The thing about Jesus is He always turns the world upside down. In establishing His kingdom, He came as a helpless baby, not a leader. To a world that wanted impressive shows of power he brought humility and vulnerability. To followers who wanted to climb the religious ladder, He told them the only way up was down. And he washed their feet just to make sure they got the picture.
And then to a mob of angry, lost souls to whom he could have brought swift defeat, he allowed defeat instead to swallow Him up on a cross. No one knew what to think. Was He really who He claimed to be? How could God be killed? His enemies celebrated that Friday. The rebel from Nazareth causing the people to move from law to love, from sickness to wholeness, from chains to freedom- He was done. Out of the way.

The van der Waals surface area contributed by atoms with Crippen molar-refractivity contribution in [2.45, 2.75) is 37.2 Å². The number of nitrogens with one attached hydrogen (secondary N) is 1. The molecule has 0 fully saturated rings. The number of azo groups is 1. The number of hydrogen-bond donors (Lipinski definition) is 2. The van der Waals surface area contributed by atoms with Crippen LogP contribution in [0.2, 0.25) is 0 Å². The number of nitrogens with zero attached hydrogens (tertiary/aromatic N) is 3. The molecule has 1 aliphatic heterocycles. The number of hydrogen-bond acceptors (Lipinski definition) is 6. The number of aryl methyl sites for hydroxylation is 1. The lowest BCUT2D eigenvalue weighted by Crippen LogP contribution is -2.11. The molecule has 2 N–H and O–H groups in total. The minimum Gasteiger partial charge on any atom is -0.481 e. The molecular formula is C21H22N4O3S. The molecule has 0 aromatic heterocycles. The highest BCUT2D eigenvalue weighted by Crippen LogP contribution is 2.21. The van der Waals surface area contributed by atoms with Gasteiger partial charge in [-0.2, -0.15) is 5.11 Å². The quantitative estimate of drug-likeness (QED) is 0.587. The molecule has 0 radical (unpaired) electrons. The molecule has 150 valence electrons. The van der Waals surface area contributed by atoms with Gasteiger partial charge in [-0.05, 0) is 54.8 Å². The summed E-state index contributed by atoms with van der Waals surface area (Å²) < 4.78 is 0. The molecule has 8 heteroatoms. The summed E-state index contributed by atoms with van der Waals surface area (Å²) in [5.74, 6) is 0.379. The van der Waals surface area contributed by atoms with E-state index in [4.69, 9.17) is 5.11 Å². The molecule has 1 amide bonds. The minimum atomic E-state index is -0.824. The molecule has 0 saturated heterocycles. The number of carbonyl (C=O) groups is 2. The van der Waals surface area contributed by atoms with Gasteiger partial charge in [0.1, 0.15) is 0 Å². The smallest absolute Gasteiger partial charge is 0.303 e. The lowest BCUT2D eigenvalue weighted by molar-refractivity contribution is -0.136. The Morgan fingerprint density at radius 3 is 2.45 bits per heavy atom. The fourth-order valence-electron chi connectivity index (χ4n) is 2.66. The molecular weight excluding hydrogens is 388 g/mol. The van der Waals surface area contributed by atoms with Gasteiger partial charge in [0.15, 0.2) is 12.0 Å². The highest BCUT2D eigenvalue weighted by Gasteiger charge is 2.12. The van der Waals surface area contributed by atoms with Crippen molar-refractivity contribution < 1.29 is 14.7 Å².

His followers mourned. They questioned. The wondered at his words about a coming kingdom when the defeat seemed so complete.
And the whole world waited. It must have seemed like an eternity. The light of the world gone, leaving only darkness for souls.
Then it all came crashing down.
Death was overcome!
Jesus, the Lamb who sacrificed Himself, arose that Sunday morning and nothing has ever been the same.
I cannot think about Good Friday without reflecting on how this same Jesus who conquered death has also defeated my sin and brokenness. He turned my world upside down with His relentless pursuit of my heart when I thought I was doing okay on my own. He wrecked my pride through pain, and he healed my wounds with grace. Pain and grace. They are so often connected in my story- where pain comes, grace follows closely behind. Because the cross is the model for how God redeems- how he overcomes all our enemies. The very pain that seemed to extinguish hope, was the source of hope for us all. The greatest tradgedy became the greatest triumph. Jesus always turns the things that break us into the things that bring us to Him for healing. It’s why we call this Friday good and why we sing with broken healed hearts “It is finished…”